In the ‘Eleven Principles of Kabbalah Experience’, we invite gratitude.
Accept reality as it is. Live with a deep sense of gratitude. Seek and offer forgiveness in your everyday experiences.
Brene Brown, author and speaker, teaches us:
These are anxious and fearful times, both of which breed scarcity. We’re afraid to lose what we love the most, and we hate that there are no guarantees.
There is one guarantee: If we’re not practicing gratitude and allowing ourselves to know joy, we are missing out on the two things that will actually sustain us during the inevitable hard times.
Addressing scarcity doesn’t mean searching for abundance but rather choosing a mind-set of sufficiency.
In a world that fosters vulnerability, how do we find space to find connection, joy and gratitude?
Like courage, and like love- like prayer, exercise, and meditation- gratitude takes practice. We need to make gratitude a verb- we have to practice it. As we create the habit of recognizing what we have, and acknowledging that it is ‘enough’, we can cultivate greater joy and gratitude in our day-to-day lives.
Lynne Twist (author of The Soul of Money) writes:
Sufficiency isn’t two steps up from poverty or one step short of abundance It isn’t a measure of barely enough or more than enough. Sufficiency isn’t an amount at all. It is an experience, a context we generate, a declaration, a knowing that there is enough, and that we are enough.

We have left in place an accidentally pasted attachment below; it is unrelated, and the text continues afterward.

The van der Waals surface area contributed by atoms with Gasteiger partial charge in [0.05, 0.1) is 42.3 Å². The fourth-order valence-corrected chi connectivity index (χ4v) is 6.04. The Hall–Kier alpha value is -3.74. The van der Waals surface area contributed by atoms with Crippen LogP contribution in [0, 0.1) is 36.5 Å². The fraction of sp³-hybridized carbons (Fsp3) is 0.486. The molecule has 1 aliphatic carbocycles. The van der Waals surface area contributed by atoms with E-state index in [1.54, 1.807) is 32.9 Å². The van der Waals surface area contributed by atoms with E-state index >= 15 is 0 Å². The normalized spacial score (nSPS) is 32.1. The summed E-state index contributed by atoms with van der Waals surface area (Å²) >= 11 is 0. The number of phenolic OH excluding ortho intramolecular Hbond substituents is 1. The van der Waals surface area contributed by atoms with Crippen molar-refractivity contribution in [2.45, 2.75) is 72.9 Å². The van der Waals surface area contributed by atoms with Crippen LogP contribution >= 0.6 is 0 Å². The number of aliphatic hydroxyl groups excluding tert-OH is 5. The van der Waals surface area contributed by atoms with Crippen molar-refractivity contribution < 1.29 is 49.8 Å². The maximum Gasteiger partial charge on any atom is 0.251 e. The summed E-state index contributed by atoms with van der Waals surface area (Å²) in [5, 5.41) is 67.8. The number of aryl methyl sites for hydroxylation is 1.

In traditional Passover gatherings, we sing the song ‘Dayenu’ (literally, ‘it is enough’). What would it look like if we embraced ‘Dayenu’ in our every day?
What if we practiced and embraced the mindset that what we have enough, and what we are is enough? What does it look like if we vocalize it? If we write it down? If we share our gratitude with others?
The Hebrew term for gratitude is hakarat hatov, which means, literally, “recognizing the good.” Practicing gratitude means recognizing, becoming conscious, of the good that is already ours.
What are you grateful for today?